On his watch as party chief of Guangdong, the southern province maintained its position as a powerhouse of China’s economic growth, even as it struggled with energy shortages, corruption-fuelled unrest and the 2003 SARS epidemic.
REFORM CREDENTIALS: Relatively low-key but considered a cautious reformer.
Yu Zhengsheng, 67, is party boss in China’s financial hub and most cosmopolitan city, Shanghai.
His impeccable Communist pedigree made him a rising star in the mid-1980s until his brother, an intelligence official, defected to the United States. His close ties with Deng Pufang, the eldest son of late paramount leader Deng Xiaoping, spared him the full political repercussions but he was taken off the fast track.
Yu bided his time in ministerial ranks, including as minister of construction, until bouncing back, joining the Politburo in 2002. However, the princeling’s age would require him to retire in 2017 after one term.
REFORM CREDENTIALS: A conservative who has kept domestic media on a tight leash.
Liu Yunshan, 65, may take over the propaganda and ideology portfolio for the Standing Committee.
He has a background in media, once working as a reporter for state-run news agency Xinhua in Inner Mongolia, where he later served in party and propaganda roles before shifting to Beijing.
As minister of the party’s Propaganda Department since 2002, Liu has also sought to control China’s Internet, which has more than 500 million users. He has been a member of the wider Politburo for two five-year terms ending this year.
Liu worked for the Communist Youth League for two years in Inner Mongolia from 1982-84, and is also aligned to it through his lengthy career in an inland, poor province, long ties to the party’s propaganda system and close relationship with Hu Jintao.
Liu’s son, Liu Lefei, is CEO of CITIC Private Equity Funds Management Co Ltd, a subsidiary of CITIC Securities, sources have told Reuters.
REFORM CREDENTIALS: A financial reformer and problem solver with deep experience tackling tricky economic and political problems.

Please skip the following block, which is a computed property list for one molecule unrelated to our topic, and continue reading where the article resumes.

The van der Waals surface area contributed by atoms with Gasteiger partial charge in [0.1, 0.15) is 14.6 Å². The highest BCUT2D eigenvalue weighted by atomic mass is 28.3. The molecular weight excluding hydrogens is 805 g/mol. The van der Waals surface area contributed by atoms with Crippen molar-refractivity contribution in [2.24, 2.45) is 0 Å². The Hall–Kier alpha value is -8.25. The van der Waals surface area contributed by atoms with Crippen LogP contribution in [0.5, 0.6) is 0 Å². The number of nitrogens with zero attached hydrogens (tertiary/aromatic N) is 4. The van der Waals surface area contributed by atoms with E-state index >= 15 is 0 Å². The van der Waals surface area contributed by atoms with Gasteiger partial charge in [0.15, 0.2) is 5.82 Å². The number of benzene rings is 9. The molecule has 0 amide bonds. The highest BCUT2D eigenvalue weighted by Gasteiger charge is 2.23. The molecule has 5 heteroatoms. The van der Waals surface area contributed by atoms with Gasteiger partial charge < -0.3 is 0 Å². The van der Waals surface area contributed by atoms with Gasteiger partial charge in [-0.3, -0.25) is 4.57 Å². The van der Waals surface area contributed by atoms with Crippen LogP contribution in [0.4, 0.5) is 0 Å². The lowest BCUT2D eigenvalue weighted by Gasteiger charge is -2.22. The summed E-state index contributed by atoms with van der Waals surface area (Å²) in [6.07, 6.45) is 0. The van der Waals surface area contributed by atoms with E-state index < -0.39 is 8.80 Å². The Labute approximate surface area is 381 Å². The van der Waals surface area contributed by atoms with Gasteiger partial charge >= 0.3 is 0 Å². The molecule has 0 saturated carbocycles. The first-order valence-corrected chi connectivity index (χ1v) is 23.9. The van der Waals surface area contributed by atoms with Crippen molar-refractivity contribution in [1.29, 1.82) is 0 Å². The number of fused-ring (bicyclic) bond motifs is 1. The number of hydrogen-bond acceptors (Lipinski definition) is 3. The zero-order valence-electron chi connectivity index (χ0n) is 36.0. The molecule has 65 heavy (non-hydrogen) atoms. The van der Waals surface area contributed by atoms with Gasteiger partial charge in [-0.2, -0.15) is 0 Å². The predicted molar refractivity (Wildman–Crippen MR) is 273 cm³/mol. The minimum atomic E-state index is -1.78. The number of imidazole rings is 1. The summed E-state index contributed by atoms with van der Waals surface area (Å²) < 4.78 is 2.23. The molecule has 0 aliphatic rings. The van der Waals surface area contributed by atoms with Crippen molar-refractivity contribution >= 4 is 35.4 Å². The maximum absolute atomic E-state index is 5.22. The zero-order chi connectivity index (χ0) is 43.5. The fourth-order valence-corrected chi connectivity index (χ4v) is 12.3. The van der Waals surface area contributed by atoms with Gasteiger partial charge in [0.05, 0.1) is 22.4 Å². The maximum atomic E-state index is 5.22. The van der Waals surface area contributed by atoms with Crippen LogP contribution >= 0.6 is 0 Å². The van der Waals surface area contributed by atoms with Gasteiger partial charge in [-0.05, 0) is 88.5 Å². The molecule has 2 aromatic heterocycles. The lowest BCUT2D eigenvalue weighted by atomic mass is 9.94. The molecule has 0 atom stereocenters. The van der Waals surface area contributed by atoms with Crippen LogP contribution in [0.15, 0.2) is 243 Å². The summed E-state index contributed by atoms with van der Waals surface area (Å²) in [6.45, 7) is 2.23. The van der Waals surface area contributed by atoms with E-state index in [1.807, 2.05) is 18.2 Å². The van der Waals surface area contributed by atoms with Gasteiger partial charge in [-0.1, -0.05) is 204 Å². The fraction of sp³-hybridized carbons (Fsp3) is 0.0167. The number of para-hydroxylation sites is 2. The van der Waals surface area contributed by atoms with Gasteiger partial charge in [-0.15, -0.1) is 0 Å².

Wang Qishan, 64, is the most junior of four vice premiers and an ex-mayor of Beijing. But he has a keen grasp of complex economic issues and is the only likely member of the Standing Committee to have been chief executive of a corporation, leading the state-owned China Construction Bank from 1994 to 1997.
Wang is likely to lead the fight against corruption, a top priority in the world’s second-biggest economy, following his appointment to a key council at the end of the party’s 18th congress.
Wang is an experienced negotiator who has led finance and trade negotiations as well as the Strategic and Economic Dialogue with the United States. He is a favourite of foreign investors and has long been seen as a problem solver, sorting out a debt crisis in Guangdong province where he was vice governor in the late 1990s and replacing the sacked Beijing mayor after a cover-up of the deadly SARS virus in 2003.
Wang is also a princeling, son-in-law of a former vice premier and ex-standing committee member, Yao Yilin.
REFORM CREDENTIALS: A financial reformer with experience in more developed parts of China.
Zhang Gaoli, 65, party chief of the northern port city of Tianjin and a Politburo member since 2007, is seen as a Jiang Zemin ally but also acceptable to President Hu, who has visited Tianjin three times since 2008. Zhang is an advocate of greater foreign investment and he introduced financial reforms in a bid to turn the city into a financial centre in northern China.
He was sent to clean up Tianjin, which was hit by a string of corruption scandals implicating his predecessor and the former top adviser to the city’s lawmaking body. The adviser committed suicide shortly after Zhang’s arrival.
A native of southeastern Fujian province, Zhang trained as an economist. He also served as party chief and governor of eastern Shandong province and as Guangdong vice governor.
In the 1970s and early 80s, he worked in the oil sector while in Guangdong.
Zhang is low-key with a down-to-earth work style, and not much is known about his specific interests and aspirations. But with his leadership experience in more economically advanced cities and provinces, including party secretary of the showcase manufacturing and export-driven city of Shenzhen. He could be named the top-ranked vice-premier.
Reporting by Ben Blanchard; Additional reporting by Chris Ip, Grace Li, Jean Lin, Young Wang, Alice Woodhouse and Julie Zhu; Editing by Sui-Lee Wee and Nick Macfie